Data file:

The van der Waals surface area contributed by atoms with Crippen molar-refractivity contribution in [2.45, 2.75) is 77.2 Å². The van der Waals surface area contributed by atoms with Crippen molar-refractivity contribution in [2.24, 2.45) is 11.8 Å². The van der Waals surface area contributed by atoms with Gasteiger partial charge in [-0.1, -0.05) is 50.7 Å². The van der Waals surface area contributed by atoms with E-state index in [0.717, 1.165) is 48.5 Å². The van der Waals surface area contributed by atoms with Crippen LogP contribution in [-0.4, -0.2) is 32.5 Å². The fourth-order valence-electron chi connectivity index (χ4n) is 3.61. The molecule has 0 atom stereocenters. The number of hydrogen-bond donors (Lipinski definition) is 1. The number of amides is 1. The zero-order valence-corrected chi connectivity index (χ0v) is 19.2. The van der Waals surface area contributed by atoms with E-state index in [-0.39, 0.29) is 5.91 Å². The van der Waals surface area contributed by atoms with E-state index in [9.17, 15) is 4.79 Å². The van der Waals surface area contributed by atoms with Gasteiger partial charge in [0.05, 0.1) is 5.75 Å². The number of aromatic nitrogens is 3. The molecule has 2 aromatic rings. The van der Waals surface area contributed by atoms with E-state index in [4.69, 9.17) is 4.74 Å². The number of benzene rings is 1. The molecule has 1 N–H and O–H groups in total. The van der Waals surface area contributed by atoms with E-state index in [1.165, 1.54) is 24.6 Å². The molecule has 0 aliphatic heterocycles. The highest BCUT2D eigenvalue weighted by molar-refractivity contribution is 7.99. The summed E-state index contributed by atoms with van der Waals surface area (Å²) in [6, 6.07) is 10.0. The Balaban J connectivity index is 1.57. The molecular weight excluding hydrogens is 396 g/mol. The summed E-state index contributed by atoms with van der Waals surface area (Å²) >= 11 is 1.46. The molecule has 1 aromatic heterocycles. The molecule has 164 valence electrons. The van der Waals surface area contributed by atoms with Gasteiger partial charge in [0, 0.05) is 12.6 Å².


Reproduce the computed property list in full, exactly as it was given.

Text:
The van der Waals surface area contributed by atoms with Crippen molar-refractivity contribution in [2.45, 2.75) is 77.2 Å². The van der Waals surface area contributed by atoms with Crippen molar-refractivity contribution in [2.24, 2.45) is 11.8 Å². The van der Waals surface area contributed by atoms with Gasteiger partial charge in [-0.1, -0.05) is 50.7 Å². The van der Waals surface area contributed by atoms with E-state index in [0.717, 1.165) is 48.5 Å². The van der Waals surface area contributed by atoms with Crippen LogP contribution in [-0.4, -0.2) is 32.5 Å². The fourth-order valence-electron chi connectivity index (χ4n) is 3.61. The molecule has 0 atom stereocenters. The number of hydrogen-bond donors (Lipinski definition) is 1. The number of amides is 1. The zero-order valence-corrected chi connectivity index (χ0v) is 19.2. The van der Waals surface area contributed by atoms with E-state index in [-0.39, 0.29) is 5.91 Å². The van der Waals surface area contributed by atoms with E-state index in [9.17, 15) is 4.79 Å². The van der Waals surface area contributed by atoms with Gasteiger partial charge in [0.05, 0.1) is 5.75 Å². The number of aromatic nitrogens is 3. The molecule has 2 aromatic rings. The van der Waals surface area contributed by atoms with E-state index in [4.69, 9.17) is 4.74 Å². The number of benzene rings is 1. The molecule has 1 N–H and O–H groups in total. The van der Waals surface area contributed by atoms with E-state index in [1.165, 1.54) is 24.6 Å². The molecule has 0 aliphatic heterocycles. The highest BCUT2D eigenvalue weighted by molar-refractivity contribution is 7.99. The summed E-state index contributed by atoms with van der Waals surface area (Å²) in [6, 6.07) is 10.0. The Balaban J connectivity index is 1.57. The molecular weight excluding hydrogens is 396 g/mol. The summed E-state index contributed by atoms with van der Waals surface area (Å²) >= 11 is 1.46. The molecule has 1 aromatic heterocycles. The molecule has 164 valence electrons. The van der Waals surface area contributed by atoms with Gasteiger partial charge in [0, 0.05) is 12.6 Å².